Due to the COVID-19 crisis, the information below is subject to change, in particular that concerning the teaching mode (presential, distance or in a comodal or hybrid format).
- Using substantive cases Belgium itself and other small, to provide an application of the analytical methods and elements of political science and international relations taught on other courses. The course will seek to develop the theoretical approach to small sized powers through an explanation of a model that analyses their foreign policy. - This will involve information on the content of international policy (e.g. sources, and how they develop) if students are going to be able to identify the constants of this policy. - The course will examine the development of Belgian foreign policy in terms both of its content and of the mechanisms involved in forming it and carrying it out. This development will be developed on the basis of the international context, and in relation to the domestic political situation.
At the end of this learning unit, the student is able to :
|1||By the end of the course, students will: - have expanded their critical acumen in the reflection that they are asked to develop in respect of all foreign policy; - have a good knowledge of the content of Belgian international policy (from 1830 to the present day), and of the institutional mechanisms that affect it; - have developed, on the basis of the case of Belgium, or of a small or medium-sized power, their abil-ity to analyse an example of foreign policy (e.g. taking account of the various influential factors, and the relationship between domestic and foreign policy); - demonstrate some skill in (oral and written) scientific communication.|
The contribution of this Teaching Unit to the development and command of the skills and learning outcomes of the programme(s) can be accessed at the end of this sheet, in the section entitled “Programmes/courses offering this Teaching Unit”.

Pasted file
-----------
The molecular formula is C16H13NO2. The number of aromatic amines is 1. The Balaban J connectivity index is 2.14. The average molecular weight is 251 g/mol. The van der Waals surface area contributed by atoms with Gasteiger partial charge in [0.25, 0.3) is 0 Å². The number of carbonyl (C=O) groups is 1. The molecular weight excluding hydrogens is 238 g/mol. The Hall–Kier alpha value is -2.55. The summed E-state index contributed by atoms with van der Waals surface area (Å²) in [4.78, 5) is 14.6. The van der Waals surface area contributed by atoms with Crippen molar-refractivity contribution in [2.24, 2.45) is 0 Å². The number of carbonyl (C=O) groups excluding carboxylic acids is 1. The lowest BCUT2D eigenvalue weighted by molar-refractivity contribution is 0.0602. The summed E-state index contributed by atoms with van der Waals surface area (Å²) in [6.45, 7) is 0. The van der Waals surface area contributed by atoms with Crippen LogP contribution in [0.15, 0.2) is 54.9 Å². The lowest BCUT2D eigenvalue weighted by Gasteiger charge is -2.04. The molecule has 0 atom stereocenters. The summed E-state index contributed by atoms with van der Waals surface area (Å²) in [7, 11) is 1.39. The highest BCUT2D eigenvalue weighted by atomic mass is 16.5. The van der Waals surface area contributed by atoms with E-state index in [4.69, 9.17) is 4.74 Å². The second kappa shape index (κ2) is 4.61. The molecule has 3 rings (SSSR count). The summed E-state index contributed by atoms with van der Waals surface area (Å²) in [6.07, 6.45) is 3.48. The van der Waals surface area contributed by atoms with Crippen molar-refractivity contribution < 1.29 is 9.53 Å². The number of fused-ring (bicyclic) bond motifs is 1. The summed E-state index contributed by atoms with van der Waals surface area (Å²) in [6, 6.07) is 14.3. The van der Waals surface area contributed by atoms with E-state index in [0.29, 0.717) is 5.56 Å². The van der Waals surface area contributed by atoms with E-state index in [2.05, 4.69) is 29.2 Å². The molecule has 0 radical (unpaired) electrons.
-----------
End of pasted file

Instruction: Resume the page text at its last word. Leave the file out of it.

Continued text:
Content The course will first examine the various conceptions of small sized powers, and will then provide an analytical model that can be applied to the foreign policies of these powers. The notion of a "small power" will serve as the defining feature as far as Belgium and an examination of its foreign policy are concerned. The course will also examine the main features of the origins and development of Belgian international policy since 1830: they include the formation of the state, the role of the powers, the status of neutrality, neutrality and international crises, colonial expansion, relations with neighbouring states, the 1914-1918 war, voluntary neutrality, independence policy, Belgium and the Second World War, east-west equilibrium, European integration, decolonisation, security policy, and relations with central Africa. The course will also take in the institutional mechanisms that help to draw up this international pol-icy (e.g. the king, the government, Parliament, the communities and the regions). In addition, the course will stress the various factors that influence the formation of Belgian inter-national policy, and will endeavour not to reduce the examination to the action of a single state ac-tor. Methodology This professorial course will also rely on the reading of texts and private study. There will be expo-sure to official documents, primary sources, and contemporary actors in this policy.
Pre-requirements: A good knowledge of Belgian political life since 1830. Foreign students are advised to do some basic reading. Work may be directed to-wards other small powers. There will be an oral examination.
Faculty or entity
Title of the programme
Master  in Political Sciences: International Relations